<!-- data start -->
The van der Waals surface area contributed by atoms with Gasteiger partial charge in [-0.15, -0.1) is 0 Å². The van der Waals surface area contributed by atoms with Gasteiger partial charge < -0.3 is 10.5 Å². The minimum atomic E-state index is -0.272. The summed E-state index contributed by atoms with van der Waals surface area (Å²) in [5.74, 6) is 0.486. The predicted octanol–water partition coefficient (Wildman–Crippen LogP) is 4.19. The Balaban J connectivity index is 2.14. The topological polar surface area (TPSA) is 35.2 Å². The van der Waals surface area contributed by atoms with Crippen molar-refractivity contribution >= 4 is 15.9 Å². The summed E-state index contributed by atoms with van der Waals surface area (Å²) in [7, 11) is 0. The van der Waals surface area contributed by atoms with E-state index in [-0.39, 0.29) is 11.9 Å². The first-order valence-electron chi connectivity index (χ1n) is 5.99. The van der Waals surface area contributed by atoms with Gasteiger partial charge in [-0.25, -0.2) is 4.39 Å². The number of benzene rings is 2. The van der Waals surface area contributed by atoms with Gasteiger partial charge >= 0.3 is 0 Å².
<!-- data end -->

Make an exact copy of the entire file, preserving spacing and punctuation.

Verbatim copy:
The van der Waals surface area contributed by atoms with Gasteiger partial charge in [-0.15, -0.1) is 0 Å². The van der Waals surface area contributed by atoms with Gasteiger partial charge < -0.3 is 10.5 Å². The minimum atomic E-state index is -0.272. The summed E-state index contributed by atoms with van der Waals surface area (Å²) in [5.74, 6) is 0.486. The predicted octanol–water partition coefficient (Wildman–Crippen LogP) is 4.19. The Balaban J connectivity index is 2.14. The topological polar surface area (TPSA) is 35.2 Å². The van der Waals surface area contributed by atoms with Crippen molar-refractivity contribution >= 4 is 15.9 Å². The summed E-state index contributed by atoms with van der Waals surface area (Å²) in [7, 11) is 0. The van der Waals surface area contributed by atoms with E-state index in [-0.39, 0.29) is 11.9 Å². The first-order valence-electron chi connectivity index (χ1n) is 5.99. The van der Waals surface area contributed by atoms with Gasteiger partial charge in [-0.25, -0.2) is 4.39 Å². The number of benzene rings is 2. The van der Waals surface area contributed by atoms with Gasteiger partial charge >= 0.3 is 0 Å².